Unlike Brown, Jordy Nelson had a long history with farming prior to picking up a football. In fact, his family’s farm, located outside Riley, Kansas, has been in his family for four generations. He left the farm to launch his football career with Kansas State University as a walk-on.
By the end of his collegiate career, Nelson’s breakout senior year as a wide receiver had helped him attract the attention of NFL teams after earning All-American honours and nearly landing the Biletnikoff Award for receivers. He was drafted by the Green Bay Packers in 2008.
From there, Nelson’s career blossomed. He worked closely with quarterback Aaron Rodgers to deliver victories for the Packers and even took home a Super Bowl (XLV) in 2010. For multiple seasons in the mid-2000s, Nelson was considered one of the most lethal wide receivers in the game.
All the while, Nelson would quietly spend his offseasons at his family’s farm in Riley after finishing out his season with the Packers. He credited the manual labour and separation from football with his ability to stay in prime form — both physically and mentally. The trips home were equal parts of informal training, vacation with family, and freedom from football.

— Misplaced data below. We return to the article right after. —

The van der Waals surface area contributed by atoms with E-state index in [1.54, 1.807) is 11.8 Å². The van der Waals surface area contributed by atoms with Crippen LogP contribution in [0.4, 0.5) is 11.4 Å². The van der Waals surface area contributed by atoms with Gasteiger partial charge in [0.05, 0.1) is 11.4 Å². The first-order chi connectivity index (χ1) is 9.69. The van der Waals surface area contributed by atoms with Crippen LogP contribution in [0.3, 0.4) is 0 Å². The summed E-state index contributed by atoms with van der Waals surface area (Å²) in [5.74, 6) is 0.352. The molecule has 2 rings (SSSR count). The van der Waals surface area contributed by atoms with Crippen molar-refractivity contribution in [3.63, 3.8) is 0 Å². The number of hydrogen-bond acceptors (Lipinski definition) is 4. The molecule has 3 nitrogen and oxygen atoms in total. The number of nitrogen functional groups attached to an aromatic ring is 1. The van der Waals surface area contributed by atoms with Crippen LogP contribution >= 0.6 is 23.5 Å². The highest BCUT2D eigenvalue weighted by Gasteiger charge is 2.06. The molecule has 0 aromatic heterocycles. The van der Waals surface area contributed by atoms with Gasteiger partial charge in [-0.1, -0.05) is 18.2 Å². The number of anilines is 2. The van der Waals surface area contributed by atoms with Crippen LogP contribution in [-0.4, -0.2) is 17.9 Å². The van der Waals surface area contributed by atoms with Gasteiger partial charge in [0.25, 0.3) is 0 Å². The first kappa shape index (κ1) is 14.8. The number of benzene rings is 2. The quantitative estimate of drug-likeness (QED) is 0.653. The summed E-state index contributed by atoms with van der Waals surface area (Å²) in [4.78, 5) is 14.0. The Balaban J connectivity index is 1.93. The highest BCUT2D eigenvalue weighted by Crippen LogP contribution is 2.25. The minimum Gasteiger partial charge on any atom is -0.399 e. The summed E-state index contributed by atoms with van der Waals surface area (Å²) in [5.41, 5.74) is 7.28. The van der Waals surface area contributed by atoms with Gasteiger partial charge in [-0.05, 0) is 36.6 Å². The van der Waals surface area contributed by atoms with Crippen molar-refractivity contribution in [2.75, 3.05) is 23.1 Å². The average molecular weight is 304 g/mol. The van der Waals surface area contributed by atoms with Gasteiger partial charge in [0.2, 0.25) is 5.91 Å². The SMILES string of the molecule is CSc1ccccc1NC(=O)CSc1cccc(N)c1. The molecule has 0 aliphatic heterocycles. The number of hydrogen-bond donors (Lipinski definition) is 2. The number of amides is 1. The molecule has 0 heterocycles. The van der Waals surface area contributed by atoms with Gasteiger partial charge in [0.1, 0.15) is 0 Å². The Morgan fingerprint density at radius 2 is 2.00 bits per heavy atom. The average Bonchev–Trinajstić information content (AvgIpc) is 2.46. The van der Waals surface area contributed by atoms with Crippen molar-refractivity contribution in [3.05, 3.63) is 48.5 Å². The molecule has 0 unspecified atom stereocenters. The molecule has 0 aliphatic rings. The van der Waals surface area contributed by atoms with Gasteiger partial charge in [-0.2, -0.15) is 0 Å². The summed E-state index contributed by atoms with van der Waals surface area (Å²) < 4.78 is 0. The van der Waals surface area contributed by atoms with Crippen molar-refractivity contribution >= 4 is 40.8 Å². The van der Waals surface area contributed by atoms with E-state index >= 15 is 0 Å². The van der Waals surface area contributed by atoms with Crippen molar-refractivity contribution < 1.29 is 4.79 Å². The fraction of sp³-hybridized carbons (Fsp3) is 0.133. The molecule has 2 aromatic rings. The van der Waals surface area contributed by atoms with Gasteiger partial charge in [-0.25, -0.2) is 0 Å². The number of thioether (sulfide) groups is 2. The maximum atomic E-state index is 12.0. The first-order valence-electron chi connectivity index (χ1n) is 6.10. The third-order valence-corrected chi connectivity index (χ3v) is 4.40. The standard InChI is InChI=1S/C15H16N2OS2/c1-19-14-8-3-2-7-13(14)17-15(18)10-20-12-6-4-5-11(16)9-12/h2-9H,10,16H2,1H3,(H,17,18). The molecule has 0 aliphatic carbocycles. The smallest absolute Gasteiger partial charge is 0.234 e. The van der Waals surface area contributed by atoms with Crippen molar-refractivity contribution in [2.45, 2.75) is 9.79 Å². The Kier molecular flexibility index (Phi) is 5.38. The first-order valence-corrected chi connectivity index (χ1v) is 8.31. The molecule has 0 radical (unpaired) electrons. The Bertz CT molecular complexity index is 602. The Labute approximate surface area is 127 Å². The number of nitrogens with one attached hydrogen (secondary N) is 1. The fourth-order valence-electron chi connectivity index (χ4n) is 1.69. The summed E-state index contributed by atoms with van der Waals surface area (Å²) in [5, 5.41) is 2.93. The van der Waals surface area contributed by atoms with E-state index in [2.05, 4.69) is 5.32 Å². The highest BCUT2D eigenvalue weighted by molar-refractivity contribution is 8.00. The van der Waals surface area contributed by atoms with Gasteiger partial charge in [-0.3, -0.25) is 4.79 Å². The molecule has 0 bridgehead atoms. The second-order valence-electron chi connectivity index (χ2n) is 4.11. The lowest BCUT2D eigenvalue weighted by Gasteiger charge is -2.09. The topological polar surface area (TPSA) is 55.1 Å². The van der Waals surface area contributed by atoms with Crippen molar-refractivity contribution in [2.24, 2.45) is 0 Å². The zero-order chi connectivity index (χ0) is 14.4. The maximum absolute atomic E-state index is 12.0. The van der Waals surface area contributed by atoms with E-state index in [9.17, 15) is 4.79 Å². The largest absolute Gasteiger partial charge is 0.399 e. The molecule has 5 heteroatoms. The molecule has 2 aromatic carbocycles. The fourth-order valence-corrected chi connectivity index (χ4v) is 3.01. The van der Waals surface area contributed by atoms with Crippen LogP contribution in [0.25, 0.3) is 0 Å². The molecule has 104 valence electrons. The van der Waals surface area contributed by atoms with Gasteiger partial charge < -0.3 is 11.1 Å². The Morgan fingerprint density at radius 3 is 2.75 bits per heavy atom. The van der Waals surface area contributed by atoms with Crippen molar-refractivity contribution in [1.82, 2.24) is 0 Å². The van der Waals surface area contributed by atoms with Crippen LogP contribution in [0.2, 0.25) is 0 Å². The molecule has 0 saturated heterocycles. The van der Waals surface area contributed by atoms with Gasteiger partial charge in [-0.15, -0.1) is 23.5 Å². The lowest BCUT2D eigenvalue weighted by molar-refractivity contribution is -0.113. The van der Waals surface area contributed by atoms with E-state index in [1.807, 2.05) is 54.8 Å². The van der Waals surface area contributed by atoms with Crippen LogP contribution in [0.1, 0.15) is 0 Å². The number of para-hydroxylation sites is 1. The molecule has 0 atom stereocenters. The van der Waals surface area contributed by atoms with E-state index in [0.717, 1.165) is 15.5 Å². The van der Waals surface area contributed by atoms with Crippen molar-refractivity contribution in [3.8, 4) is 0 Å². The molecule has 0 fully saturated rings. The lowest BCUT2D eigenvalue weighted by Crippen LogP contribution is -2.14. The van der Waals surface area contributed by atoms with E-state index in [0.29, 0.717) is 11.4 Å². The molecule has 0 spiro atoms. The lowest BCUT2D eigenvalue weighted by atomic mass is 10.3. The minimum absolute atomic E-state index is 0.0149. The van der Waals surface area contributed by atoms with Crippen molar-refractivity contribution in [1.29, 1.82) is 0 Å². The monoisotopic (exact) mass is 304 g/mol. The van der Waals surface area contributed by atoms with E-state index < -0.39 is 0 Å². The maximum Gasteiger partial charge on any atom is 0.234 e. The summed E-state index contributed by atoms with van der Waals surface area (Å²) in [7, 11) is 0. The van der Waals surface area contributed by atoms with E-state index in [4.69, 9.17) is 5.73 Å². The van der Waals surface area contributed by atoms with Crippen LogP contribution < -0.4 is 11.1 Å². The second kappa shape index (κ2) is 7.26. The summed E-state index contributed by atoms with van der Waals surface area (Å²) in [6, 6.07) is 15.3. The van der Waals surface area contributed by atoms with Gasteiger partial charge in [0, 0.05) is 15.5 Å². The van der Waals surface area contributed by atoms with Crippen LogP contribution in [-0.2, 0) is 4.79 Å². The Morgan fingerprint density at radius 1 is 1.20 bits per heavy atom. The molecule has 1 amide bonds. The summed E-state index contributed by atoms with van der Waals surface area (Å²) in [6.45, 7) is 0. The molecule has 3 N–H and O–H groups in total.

In fact, the player would spend up to twelve hours a day working to count and herd his family’s cows, as well as cut wheat and tend other crops. Following his 2018 retirement, he stated his plans to return home and continue his family’s work.
Despite having made millions in the NFL, it seems nothing can outshine Nelson’s love of family and land.
Ross Ohlendorf is a unique athlete. Not only has he spent time in the MLB and Japan’s NPB as a pitcher, but he also spent his childhood on a longhorn ranch before moving to the Ivy League Princeton University. Few have combined athletics and ranching with an Ivy League education, but Ohlendorf managed to string it all together.
In fact, Ohlendorf had to finish his thesis about ROI in the MLB Draft prior to being drafted by the Arizona Diamondbacks in the 2004 MLB Draft. From there, Ohlendorf’s career as a pitcher was touch-and-go.
Injuries and inconsistency marked his first years. He moved from the Diamondbacks to the Yankees, to the Pirates, to the Red Sox, to the Padres, to the Nationals, to the Rangers, to the Royals, to the Reds.
All the while, Ohlendorf continued his interest in the agrarian lifestyle. In 2006, during the offseason, he took on an eight-week internship for the US Department of Agriculture. As a sixth-generation rancher for his family’s Rocking O Longhorns estate in Texas, Ohlendorf consistently returned home in his four-month off-seasons.
Since retiring in 2017, he’s spent more time back at Rocking O Longhorns where he weans calves and helps mend fences. Rocking O Longhorns is a 2,000-acre ranch, which means Ohlendorf’s family is likely happy to have the extra hands on deck… though they may miss outings to see him pitch in the MLB.